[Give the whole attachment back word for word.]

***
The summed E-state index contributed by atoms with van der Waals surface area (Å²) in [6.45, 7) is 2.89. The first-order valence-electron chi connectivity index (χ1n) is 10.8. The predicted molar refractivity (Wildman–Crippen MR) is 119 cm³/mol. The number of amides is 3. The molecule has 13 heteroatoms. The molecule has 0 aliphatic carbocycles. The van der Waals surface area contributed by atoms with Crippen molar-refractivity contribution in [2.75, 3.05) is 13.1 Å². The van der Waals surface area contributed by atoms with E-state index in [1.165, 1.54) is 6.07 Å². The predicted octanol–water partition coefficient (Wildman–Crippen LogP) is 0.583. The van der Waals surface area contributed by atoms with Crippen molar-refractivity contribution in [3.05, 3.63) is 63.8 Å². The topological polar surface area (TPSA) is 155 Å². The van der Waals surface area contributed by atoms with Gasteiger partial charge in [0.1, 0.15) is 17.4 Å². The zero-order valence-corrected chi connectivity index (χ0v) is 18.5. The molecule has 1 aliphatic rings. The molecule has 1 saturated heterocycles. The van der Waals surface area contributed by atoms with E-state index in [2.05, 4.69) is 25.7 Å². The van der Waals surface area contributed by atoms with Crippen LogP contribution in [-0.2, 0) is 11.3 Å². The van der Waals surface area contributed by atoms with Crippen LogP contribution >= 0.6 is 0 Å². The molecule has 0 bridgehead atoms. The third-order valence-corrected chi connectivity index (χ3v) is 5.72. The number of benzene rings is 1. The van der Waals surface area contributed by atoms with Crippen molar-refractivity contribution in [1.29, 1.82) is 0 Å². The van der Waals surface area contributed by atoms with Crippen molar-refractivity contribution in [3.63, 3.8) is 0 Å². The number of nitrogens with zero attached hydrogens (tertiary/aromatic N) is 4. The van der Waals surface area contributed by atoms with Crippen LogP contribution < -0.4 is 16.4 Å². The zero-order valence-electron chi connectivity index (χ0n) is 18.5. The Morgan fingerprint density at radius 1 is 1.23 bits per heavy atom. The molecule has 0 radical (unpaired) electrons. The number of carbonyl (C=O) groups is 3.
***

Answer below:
The summed E-state index contributed by atoms with van der Waals surface area (Å²) in [6.45, 7) is 2.89. The first-order valence-electron chi connectivity index (χ1n) is 10.8. The predicted molar refractivity (Wildman–Crippen MR) is 119 cm³/mol. The number of amides is 3. The molecule has 13 heteroatoms. The molecule has 0 aliphatic carbocycles. The van der Waals surface area contributed by atoms with Crippen molar-refractivity contribution in [2.75, 3.05) is 13.1 Å². The van der Waals surface area contributed by atoms with E-state index in [1.165, 1.54) is 6.07 Å². The predicted octanol–water partition coefficient (Wildman–Crippen LogP) is 0.583. The van der Waals surface area contributed by atoms with Crippen molar-refractivity contribution in [3.05, 3.63) is 63.8 Å². The topological polar surface area (TPSA) is 155 Å². The van der Waals surface area contributed by atoms with Gasteiger partial charge in [0.1, 0.15) is 17.4 Å². The zero-order valence-corrected chi connectivity index (χ0v) is 18.5. The molecule has 1 aliphatic rings. The molecule has 1 saturated heterocycles. The van der Waals surface area contributed by atoms with E-state index in [2.05, 4.69) is 25.7 Å². The van der Waals surface area contributed by atoms with Crippen LogP contribution in [-0.2, 0) is 11.3 Å². The van der Waals surface area contributed by atoms with Crippen LogP contribution >= 0.6 is 0 Å². The molecule has 0 bridgehead atoms. The third-order valence-corrected chi connectivity index (χ3v) is 5.72. The number of benzene rings is 1. The van der Waals surface area contributed by atoms with Crippen molar-refractivity contribution in [1.29, 1.82) is 0 Å². The van der Waals surface area contributed by atoms with Crippen molar-refractivity contribution in [3.63, 3.8) is 0 Å². The number of nitrogens with zero attached hydrogens (tertiary/aromatic N) is 4. The van der Waals surface area contributed by atoms with Crippen LogP contribution < -0.4 is 16.4 Å². The zero-order valence-electron chi connectivity index (χ0n) is 18.5. The Morgan fingerprint density at radius 1 is 1.23 bits per heavy atom. The molecule has 0 radical (unpaired) electrons. The number of carbonyl (C=O) groups is 3.